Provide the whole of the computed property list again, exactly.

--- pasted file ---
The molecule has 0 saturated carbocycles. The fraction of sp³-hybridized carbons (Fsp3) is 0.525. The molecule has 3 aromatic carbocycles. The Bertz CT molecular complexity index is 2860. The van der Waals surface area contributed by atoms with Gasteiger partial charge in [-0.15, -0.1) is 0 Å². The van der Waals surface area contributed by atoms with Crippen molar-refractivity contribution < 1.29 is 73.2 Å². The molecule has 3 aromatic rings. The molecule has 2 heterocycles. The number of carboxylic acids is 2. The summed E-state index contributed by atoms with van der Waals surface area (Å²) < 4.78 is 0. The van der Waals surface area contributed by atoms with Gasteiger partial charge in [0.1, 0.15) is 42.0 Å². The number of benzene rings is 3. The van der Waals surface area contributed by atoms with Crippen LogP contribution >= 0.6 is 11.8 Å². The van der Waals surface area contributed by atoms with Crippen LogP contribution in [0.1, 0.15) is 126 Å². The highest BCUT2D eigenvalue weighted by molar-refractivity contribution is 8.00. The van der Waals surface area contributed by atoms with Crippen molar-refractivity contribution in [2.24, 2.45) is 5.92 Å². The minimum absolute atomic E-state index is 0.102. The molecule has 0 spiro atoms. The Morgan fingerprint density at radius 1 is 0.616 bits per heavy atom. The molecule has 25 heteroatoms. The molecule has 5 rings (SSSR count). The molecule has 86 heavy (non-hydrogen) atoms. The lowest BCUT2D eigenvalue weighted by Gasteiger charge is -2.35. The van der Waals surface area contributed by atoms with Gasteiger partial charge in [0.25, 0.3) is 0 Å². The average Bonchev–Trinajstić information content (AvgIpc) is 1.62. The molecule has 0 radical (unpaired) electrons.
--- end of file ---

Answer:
The molecule has 0 saturated carbocycles. The fraction of sp³-hybridized carbons (Fsp3) is 0.525. The molecule has 3 aromatic carbocycles. The Bertz CT molecular complexity index is 2860. The van der Waals surface area contributed by atoms with Gasteiger partial charge in [-0.15, -0.1) is 0 Å². The van der Waals surface area contributed by atoms with Crippen molar-refractivity contribution < 1.29 is 73.2 Å². The molecule has 3 aromatic rings. The molecule has 2 heterocycles. The number of carboxylic acids is 2. The summed E-state index contributed by atoms with van der Waals surface area (Å²) < 4.78 is 0. The van der Waals surface area contributed by atoms with Gasteiger partial charge in [0.1, 0.15) is 42.0 Å². The number of benzene rings is 3. The van der Waals surface area contributed by atoms with Crippen LogP contribution >= 0.6 is 11.8 Å². The van der Waals surface area contributed by atoms with Crippen LogP contribution in [0.1, 0.15) is 126 Å². The highest BCUT2D eigenvalue weighted by molar-refractivity contribution is 8.00. The van der Waals surface area contributed by atoms with Crippen molar-refractivity contribution in [2.24, 2.45) is 5.92 Å². The minimum absolute atomic E-state index is 0.102. The molecule has 0 spiro atoms. The Morgan fingerprint density at radius 1 is 0.616 bits per heavy atom. The molecule has 25 heteroatoms. The molecule has 5 rings (SSSR count). The molecule has 86 heavy (non-hydrogen) atoms. The lowest BCUT2D eigenvalue weighted by Gasteiger charge is -2.35. The van der Waals surface area contributed by atoms with Gasteiger partial charge in [0.25, 0.3) is 0 Å². The average Bonchev–Trinajstić information content (AvgIpc) is 1.62. The molecule has 0 radical (unpaired) electrons.